A hundred years make a century, so goes the saying. What about a hundred app releases? A centu-re-lease.
Bad jokes aside, reaching the 100th release of Chronotron is quite a milestone. It means the app package has been rebuilt, the release notes updated and the Microsoft Store review process completed at least as many times.
In this post I’ll show you what’s new and changed in Release 100. The first thing that you likely noticed – and probably the reason you’re here – is the prominent link to this blog on the app welcome page. As you can see, I’ve already written a couple of posts and shared some how-to videos. Scroll down through this page if you’re curious about what the app can do and don’t hesitate to leave comments if you have questions.
When it comes to app functionality, the most visible change is the new Video Adjustments pane.
The brightness, contrast and saturation controls are all new. The video flipping switches were already present in previous releases; however, a welcome improvement is that these controls now also work when rendering media to disk.
Chronotron works best with touch input and the Surface Dial, though I’m aware that many of you run the app on a regular PC with a mouse. Now, when hovering the mouse over playlist items, a checkbox appears that allows you to select the item in just one click.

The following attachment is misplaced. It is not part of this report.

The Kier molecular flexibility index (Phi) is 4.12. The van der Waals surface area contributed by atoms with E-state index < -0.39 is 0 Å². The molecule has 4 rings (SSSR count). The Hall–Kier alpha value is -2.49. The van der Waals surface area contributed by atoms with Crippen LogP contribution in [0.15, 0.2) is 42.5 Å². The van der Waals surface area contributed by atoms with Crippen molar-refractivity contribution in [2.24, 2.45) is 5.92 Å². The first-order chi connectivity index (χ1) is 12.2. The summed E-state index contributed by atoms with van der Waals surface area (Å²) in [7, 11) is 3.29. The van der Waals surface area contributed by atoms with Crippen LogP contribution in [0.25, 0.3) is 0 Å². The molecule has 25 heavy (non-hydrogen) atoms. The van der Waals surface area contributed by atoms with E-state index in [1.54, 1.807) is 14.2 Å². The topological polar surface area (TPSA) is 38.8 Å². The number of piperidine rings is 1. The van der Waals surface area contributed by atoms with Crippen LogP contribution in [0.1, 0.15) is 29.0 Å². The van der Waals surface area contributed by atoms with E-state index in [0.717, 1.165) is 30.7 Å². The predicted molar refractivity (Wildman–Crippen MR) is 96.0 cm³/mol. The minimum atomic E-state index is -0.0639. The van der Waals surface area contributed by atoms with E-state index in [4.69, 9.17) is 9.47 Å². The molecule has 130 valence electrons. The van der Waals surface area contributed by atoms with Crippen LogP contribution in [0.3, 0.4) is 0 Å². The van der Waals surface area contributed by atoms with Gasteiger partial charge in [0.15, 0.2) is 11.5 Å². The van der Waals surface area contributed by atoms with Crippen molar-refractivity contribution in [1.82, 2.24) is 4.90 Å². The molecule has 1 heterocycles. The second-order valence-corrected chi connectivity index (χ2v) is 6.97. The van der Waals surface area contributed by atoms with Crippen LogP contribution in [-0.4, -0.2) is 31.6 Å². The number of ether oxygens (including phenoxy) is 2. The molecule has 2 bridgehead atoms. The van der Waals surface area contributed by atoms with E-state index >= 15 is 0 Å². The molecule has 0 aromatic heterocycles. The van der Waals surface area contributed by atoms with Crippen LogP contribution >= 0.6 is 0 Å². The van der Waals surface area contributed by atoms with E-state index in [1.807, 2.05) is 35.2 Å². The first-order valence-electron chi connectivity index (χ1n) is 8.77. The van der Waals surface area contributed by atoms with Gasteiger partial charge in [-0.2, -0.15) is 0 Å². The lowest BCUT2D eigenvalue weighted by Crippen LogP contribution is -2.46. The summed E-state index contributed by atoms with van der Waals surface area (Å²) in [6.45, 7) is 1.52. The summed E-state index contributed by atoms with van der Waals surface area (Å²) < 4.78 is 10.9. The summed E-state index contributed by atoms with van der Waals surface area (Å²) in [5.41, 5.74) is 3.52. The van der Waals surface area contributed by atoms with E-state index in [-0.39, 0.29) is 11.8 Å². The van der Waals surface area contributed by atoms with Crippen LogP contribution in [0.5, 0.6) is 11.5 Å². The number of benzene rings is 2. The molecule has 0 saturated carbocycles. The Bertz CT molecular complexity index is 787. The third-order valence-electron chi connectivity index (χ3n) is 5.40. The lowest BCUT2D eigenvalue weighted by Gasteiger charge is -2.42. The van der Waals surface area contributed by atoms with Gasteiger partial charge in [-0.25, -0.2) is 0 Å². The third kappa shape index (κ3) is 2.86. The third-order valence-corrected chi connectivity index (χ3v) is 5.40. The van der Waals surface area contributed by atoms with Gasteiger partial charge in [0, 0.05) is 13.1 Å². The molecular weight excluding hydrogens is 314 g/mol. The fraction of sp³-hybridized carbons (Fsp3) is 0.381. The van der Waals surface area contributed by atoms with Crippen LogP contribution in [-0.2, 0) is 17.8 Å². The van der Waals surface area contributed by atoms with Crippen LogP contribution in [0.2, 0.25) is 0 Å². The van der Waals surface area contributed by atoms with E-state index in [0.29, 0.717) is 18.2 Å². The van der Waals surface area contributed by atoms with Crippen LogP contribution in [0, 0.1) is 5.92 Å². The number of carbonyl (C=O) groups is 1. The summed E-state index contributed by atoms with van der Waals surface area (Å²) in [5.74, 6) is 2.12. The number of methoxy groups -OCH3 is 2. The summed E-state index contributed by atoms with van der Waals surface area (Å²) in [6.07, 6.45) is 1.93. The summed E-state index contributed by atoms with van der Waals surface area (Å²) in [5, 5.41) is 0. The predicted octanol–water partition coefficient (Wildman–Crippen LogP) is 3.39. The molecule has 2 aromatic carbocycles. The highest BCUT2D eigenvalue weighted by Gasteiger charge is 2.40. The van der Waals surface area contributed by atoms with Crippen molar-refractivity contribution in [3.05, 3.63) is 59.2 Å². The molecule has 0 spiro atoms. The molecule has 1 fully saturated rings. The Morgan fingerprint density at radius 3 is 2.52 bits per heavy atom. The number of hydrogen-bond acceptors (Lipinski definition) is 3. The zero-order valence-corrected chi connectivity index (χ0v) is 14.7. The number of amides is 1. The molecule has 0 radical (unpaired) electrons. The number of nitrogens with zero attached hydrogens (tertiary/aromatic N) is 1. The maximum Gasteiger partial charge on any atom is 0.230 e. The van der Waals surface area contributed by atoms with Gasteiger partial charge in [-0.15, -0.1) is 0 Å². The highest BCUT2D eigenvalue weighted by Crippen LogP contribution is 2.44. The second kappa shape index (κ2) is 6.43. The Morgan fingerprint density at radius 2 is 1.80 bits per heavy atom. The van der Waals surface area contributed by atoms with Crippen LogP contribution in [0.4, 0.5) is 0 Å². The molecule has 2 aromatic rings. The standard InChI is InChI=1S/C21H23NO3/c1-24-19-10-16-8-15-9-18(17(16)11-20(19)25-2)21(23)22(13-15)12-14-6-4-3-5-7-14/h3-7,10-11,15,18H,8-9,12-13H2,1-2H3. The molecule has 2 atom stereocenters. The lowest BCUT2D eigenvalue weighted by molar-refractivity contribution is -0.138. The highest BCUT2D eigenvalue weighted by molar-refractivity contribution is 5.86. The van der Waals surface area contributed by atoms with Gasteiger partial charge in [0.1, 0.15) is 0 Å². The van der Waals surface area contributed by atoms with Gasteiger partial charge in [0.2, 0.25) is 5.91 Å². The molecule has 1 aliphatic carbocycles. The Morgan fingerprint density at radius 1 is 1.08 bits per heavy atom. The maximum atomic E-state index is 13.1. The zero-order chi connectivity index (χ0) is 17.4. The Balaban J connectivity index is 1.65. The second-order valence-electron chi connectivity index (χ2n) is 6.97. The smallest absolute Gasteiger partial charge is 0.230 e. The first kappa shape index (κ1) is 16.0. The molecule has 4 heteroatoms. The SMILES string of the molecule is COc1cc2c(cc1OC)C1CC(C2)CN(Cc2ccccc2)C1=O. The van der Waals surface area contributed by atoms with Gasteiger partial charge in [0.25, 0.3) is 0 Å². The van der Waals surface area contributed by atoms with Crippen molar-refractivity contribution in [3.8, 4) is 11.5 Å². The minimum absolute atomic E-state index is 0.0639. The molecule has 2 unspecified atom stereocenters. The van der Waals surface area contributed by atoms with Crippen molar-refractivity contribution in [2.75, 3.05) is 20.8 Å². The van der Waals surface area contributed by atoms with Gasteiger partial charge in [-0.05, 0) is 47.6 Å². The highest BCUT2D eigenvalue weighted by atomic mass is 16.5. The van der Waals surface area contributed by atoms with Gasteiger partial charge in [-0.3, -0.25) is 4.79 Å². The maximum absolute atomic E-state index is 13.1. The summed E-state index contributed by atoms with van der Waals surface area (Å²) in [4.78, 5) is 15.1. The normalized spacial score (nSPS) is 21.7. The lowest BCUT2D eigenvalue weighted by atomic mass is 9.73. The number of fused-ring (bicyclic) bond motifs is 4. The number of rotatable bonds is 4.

The Playlist pane underwent some additional revamping – regardless of the input method – based on customer feedback. A Select All button has been added. While in selection mode, if all items are unchecked then the selection mode is turned off automatically. Finally, clicking on the item that is currently playing restarts playback form the beginning of the track.
In Release 99 a couple of switches were moved from the main panes to the Options pane (refer to the change log for details). This time it’s the Audio Scroller switch that moved to Options, under the Appearance section. This also means that now you can make the scroller always visible without having to flip the switch every time you start the app.
Also, as part of the continuous effort to make the UI more intuitive, the Instrument pane has been made more readable. Take a look at the two screenshots below.
Can you spot the difference? The one at the left is the new screen layout. Before this change, the user needed to click on the Instrument dropdown list just to see which instruments were available (most customers didn’t even notice when Bass Guitar was added in Release 98!). The Layout options now appear in a dropdown list for the sake of saving screen real estate, but this should pose no usability challenge as the other selection choices are obvious.
By the way, the same principle was applied to the Solo Channel function in the Audio Adjustments pane.
The advent of Always-Connected PCs (ACPC) running full Windows 10 on ARM is a new challenge for app developers. Even though I don’t expect many musicians to use an ACPC as their main system, as a Windows developer I aim to reaching as many Windows devices as possible. This is why almost every Chronotron update brings performance improvements on ARM CPUs, and Release 100 is no exception.
Last, but not least, in this release there are also few changes under the hood to support the new features and pave the way for upcoming functionality. For example, having tighter control on video frames opens the door to other kinds of video processing.
I hope you will enjoy using this release as much as I did coding it!